It all started with a dog. My friend’s bulging-eyed, pointy-eared terrier that I said looked like a gremlin. Or was it a mogwai? As the hour and the wine waned, she explained the difference between the two, a conversation that put me in mind of gnarly creatures that emerge when conditions are just right. And that’s how we ended up in my backyard, shining a flashlight on two dark-brown, stubby protuberances, one menacingly closed up tight and the other an otherworldly “blossom” of fleshy, orange-hued petals.

They looked—if you’ll indulge me another cinematic reference—a lot like miniature versions of the eggs Ripley and Newt confront in Aliens, except less attractive. A Google image search using some variation of the words “brown pointy mushroom thingie backyard” revealed that we were in the presence of the devil’s cigar, a “very rare fungus” that has been found in only two places, Texas and Japan. As if that weren’t intriguing enough, we learned that it also makes a hissing sound that can be heard from several feet away as it opens up and spews its spores. Holy shiitake.

Enter an expert to allay all this talk of pods and monsters. “It’s probably not as rare as we think,” says David Lewis, the president of the Gulf States Mycological Society, “because I keep getting reports of them.” From his sixty acres in Newton County—“my own private mushroom preserve”—the former chemist with four species named after him also receives mailed-in specimens of the fungus from amateur mycologists and fields lots of phone calls regarding edibility (“Too tough to eat, I suspect”) and toxicity (“We don’t have enough data to say”). As for its appearance in only a handful of Central and North Texas counties and the Nara, Miyazaki, and Kochi prefectures of Japan, he says that it’s not at all uncommon for related species to pop up thousands of miles away from each other; it’s called disjunct distribution, in which organisms can be dispersed in a number of ways, like going with the flow of continental drift or hitching a ride on oceangoing vegetation. Some theorize that this particular fungus was transported by spore-carrying dust storms at least 19 million years ago. “But it is unique to Texas, as far as North America is concerned,” Lewis says. “That it grows in a narrow band from Austin up to Dallas probably means it likes the limestone soils.”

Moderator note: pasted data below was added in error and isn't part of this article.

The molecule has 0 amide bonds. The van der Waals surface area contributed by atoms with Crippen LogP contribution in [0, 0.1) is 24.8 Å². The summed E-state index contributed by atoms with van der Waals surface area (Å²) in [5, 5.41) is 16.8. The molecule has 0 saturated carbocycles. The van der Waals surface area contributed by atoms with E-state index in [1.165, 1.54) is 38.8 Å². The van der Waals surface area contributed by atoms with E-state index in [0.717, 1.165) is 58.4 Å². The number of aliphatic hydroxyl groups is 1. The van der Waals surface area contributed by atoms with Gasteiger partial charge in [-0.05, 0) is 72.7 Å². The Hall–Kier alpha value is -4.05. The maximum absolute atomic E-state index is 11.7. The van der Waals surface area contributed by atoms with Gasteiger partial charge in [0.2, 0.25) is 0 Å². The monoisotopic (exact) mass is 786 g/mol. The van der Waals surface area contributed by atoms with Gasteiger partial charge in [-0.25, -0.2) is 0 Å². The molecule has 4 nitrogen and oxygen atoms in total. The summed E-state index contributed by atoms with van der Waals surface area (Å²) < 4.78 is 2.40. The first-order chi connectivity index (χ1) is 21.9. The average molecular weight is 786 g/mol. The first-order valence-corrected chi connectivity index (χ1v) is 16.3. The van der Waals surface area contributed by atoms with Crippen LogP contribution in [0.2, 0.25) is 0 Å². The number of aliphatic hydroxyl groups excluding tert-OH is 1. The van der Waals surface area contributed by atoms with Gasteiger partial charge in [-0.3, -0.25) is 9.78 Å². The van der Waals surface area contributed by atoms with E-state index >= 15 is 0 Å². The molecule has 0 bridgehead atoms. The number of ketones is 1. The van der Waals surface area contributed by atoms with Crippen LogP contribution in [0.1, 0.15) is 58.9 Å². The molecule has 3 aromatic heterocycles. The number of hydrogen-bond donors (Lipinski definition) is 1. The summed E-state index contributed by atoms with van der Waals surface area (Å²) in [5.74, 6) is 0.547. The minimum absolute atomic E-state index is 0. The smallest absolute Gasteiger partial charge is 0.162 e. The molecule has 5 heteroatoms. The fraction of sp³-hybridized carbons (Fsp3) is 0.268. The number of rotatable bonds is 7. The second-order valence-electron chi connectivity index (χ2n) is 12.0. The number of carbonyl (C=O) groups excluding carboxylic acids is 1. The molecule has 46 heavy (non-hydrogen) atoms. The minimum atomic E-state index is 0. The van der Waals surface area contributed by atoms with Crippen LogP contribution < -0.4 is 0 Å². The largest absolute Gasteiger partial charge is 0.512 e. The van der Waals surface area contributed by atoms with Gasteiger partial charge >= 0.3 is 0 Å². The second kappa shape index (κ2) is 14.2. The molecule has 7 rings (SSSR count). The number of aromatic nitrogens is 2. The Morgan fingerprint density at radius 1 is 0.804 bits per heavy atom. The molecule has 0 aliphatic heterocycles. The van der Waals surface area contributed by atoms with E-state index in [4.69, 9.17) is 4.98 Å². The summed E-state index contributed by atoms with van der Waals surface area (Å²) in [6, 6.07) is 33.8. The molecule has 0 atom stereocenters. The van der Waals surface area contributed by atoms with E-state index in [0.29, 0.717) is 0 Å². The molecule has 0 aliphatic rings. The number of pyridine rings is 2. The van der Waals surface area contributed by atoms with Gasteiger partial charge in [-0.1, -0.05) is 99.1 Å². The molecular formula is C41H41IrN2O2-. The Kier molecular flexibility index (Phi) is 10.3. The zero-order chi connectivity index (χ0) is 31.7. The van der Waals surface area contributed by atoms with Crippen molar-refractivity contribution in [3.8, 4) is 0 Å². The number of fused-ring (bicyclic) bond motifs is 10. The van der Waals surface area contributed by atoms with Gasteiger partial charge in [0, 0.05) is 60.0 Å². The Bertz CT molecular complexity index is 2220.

Chorioactis geaster was first collected in Austin in 1893 by Lucien Marcus Underwood, a noted botany professor, who would later come undone by financial woes and insomnia and try to kill his wife and daughter before committing suicide (“As jolly a fellow as you would care to meet,” a colleague told the New York Times’s obituary writer). Also called Texas stars, the mushrooms are often found clustered around the roots of the cedar elm tree (which I happen to have in my yard) and reportedly feel most at home in areas smothered in decomposing organic matter (my grassless yard is blanketed with leaves and beer cans from the unofficial frat house next door). They mostly come out in the winter—mostly—and they have many enthusiastic fans, including, apparently, former state senator Chris Harris, of Arlington, who in 1997 decided that this funky fungus should take its place alongside the bluebonnet, side-oats grama, and ever-peculiar armadillo as a symbol of our state’s “great diversity.”

Alas, Harris’s resolution to make the “rare mycological inhabitant” the official fungus of Texas passed the Senate but not the House. “That was a neat idea,” Lewis says, laughing, “but I guess it didn’t fly with the Legislature, did it? Stick-in-the-muds.”